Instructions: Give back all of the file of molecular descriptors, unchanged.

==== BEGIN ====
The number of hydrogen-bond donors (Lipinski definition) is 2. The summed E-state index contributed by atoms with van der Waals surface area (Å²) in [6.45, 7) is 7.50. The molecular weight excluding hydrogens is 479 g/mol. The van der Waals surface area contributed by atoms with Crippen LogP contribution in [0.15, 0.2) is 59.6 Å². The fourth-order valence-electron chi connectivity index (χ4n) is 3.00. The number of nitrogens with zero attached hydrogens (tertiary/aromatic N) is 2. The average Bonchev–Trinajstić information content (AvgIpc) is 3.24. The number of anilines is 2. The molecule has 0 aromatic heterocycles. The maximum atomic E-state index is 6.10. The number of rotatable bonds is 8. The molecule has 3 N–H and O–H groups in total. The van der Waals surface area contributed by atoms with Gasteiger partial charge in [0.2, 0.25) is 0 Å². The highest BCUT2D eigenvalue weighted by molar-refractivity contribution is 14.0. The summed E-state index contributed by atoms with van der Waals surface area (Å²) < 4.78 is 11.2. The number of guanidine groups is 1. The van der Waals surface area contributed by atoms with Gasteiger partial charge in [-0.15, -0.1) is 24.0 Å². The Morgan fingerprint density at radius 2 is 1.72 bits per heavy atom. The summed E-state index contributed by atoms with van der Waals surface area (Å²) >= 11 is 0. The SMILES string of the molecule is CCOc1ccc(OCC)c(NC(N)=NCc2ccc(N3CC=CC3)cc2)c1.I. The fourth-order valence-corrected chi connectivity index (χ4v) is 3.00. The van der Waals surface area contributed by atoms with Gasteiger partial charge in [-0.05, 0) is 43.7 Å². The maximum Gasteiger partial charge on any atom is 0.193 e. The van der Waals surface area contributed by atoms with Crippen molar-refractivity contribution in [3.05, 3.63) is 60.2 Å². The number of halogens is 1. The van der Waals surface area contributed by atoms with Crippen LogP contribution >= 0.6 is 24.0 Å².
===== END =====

The number of hydrogen-bond donors (Lipinski definition) is 2. The summed E-state index contributed by atoms with van der Waals surface area (Å²) in [6.45, 7) is 7.50. The molecular weight excluding hydrogens is 479 g/mol. The van der Waals surface area contributed by atoms with Crippen LogP contribution in [0.15, 0.2) is 59.6 Å². The fourth-order valence-electron chi connectivity index (χ4n) is 3.00. The number of nitrogens with zero attached hydrogens (tertiary/aromatic N) is 2. The average Bonchev–Trinajstić information content (AvgIpc) is 3.24. The number of anilines is 2. The molecule has 0 aromatic heterocycles. The maximum atomic E-state index is 6.10. The number of rotatable bonds is 8. The molecule has 3 N–H and O–H groups in total. The van der Waals surface area contributed by atoms with Gasteiger partial charge in [0.2, 0.25) is 0 Å². The highest BCUT2D eigenvalue weighted by molar-refractivity contribution is 14.0. The summed E-state index contributed by atoms with van der Waals surface area (Å²) < 4.78 is 11.2. The number of guanidine groups is 1. The van der Waals surface area contributed by atoms with Gasteiger partial charge in [-0.15, -0.1) is 24.0 Å². The Morgan fingerprint density at radius 2 is 1.72 bits per heavy atom. The summed E-state index contributed by atoms with van der Waals surface area (Å²) >= 11 is 0. The SMILES string of the molecule is CCOc1ccc(OCC)c(NC(N)=NCc2ccc(N3CC=CC3)cc2)c1.I. The fourth-order valence-corrected chi connectivity index (χ4v) is 3.00. The van der Waals surface area contributed by atoms with Gasteiger partial charge in [-0.05, 0) is 43.7 Å². The maximum Gasteiger partial charge on any atom is 0.193 e. The van der Waals surface area contributed by atoms with Crippen molar-refractivity contribution in [3.05, 3.63) is 60.2 Å². The number of halogens is 1. The van der Waals surface area contributed by atoms with Crippen LogP contribution >= 0.6 is 24.0 Å².